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8 refugee experience identifies three phases within forced migration: pre flight, flight, and reception, which may include temporary settlement, resettlement, or repatriation (Desjarlais, Eisenberg, Good, & Kleinman, 1995). The following secti ons will briefly explore each phase and discuss their impact on education. Pre flight The pre flight phase refers to the time leading up to the decision to leave and seek refuge (Desjarlais et al., 1995) and is characterized by severe economic hardships, shortage of food, armed conflict, family separation, violence, political persecution, and threats to mental and physical well being (Ager, Ager, & Long, 1991; Rumbaut, 1991). These factors are significant predictors of psychological distress and are related to exposure to v iolent events (Agger & Mimica, 1996; Boothby, 1994). The pre flight experiences form the center of trauma narratives for refugees and are a powerful influence in their future well being (Mollica, 1989). Flight The period of flight is the experience of mig ration from one place to another one of the strongest and most widespread responses to flight (Eisenbruch, 1990). Those who left family members behind, and even the on es that did not, commonly reported feelings of unfinished business and a desire to return, a phenomenon that Eisenbruch (1990, 1992) named as cultural bereavement. This period of flight is characterized by extreme danger, especially for females, as they ar e vulnerable to sexual abuse during the journey (Forbes Martin, 2004; Goldfield, Mollica, Pesavento, & Faraone, 1988).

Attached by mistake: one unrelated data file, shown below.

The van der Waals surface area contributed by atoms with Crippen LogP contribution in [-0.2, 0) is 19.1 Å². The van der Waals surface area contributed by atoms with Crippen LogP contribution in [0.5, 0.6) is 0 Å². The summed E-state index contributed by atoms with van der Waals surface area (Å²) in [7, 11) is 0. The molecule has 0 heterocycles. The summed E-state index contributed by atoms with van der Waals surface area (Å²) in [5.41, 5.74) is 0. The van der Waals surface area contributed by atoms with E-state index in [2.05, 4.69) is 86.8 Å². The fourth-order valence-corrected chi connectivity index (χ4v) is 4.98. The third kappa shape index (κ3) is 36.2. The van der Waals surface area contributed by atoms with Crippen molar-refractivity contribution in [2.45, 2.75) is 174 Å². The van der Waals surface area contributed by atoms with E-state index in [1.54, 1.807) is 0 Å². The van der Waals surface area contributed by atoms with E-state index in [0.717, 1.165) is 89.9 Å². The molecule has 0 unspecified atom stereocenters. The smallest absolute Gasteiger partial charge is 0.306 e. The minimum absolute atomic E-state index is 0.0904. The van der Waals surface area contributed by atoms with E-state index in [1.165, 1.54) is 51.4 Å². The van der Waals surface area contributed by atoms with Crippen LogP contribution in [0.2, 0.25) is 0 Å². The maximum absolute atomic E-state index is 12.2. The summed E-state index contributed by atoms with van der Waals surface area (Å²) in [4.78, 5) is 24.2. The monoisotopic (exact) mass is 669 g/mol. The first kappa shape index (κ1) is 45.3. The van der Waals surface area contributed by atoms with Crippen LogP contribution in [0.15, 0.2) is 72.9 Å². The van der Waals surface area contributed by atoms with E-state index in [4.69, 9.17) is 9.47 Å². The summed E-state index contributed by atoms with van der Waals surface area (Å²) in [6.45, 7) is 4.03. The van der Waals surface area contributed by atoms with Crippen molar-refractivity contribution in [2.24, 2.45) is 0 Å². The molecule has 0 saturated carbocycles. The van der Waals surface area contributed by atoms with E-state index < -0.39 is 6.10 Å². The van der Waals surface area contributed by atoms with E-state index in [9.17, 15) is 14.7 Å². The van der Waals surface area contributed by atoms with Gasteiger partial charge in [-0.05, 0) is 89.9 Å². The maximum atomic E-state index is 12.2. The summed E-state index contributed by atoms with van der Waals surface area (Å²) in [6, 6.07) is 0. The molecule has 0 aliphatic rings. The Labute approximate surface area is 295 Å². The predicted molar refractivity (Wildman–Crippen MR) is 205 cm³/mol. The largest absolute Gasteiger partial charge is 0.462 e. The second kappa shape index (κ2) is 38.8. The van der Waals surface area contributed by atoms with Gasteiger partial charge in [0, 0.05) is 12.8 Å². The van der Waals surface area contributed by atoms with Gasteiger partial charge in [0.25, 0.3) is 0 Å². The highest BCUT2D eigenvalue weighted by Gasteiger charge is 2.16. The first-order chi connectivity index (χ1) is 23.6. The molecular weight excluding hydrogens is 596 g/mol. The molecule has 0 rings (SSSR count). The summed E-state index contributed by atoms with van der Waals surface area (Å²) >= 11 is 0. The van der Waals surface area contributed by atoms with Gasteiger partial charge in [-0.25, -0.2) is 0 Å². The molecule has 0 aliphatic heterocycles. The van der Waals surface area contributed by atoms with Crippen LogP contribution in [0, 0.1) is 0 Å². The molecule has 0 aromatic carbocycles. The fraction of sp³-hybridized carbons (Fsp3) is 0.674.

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9 Reception The reception phase is the period before an individual returns to his or her home country, or settles formally within a country of first asylum, or resettles in a third location (Desjarlais et al., 1995). This period can extend to several years spent in refugee camps. On arrival in another country, refugees have to undergo registration procedures to establish their status a nd receive food, shelter, and other supports (Harrell Bond, 1986). Research demonstrates that the initial period of resettlement is the most difficult and plagued with psychological distress (Berry, 1991; Garcia Peltoniemi, 1987; Rumbaut, 1991). In the lon ger term, the resettlement period is also marked by stresses related to employment difficulties, underemployment, withdrawal of financial sponsorships, and increased intergenerational conflict (McSpadden, 1987; Westermeyer, 1991). The phases of forced migr ation indicate that by the time refugee students enroll in schools they may have already faced years of trauma marked by violence, exploitation, fear, stress, and abuse. and years spent in flight and fear. Once resettled in the U.S. the stresses of forced migration are not over but merely replaced by newer pressures and fears. Refugee children often arrive at school traumatized, angry, depressed and fearful of authority ( Roxas, 2010 ). Unable to speak fluent English some of them may have never been inside a school building in their lives and may not have learned how to behave and do school (Roxas & Roy, 2012 a ). Testing, grades, GPA, ACT, SAT, credits, graduation, and other educationa l terms may seem irrelevant and unimportant to refugee students when they have encountered injuries, rape, starvation, and death in their young lives. How to do school in the U.S. and further how to do school successfully may not be an easy skill for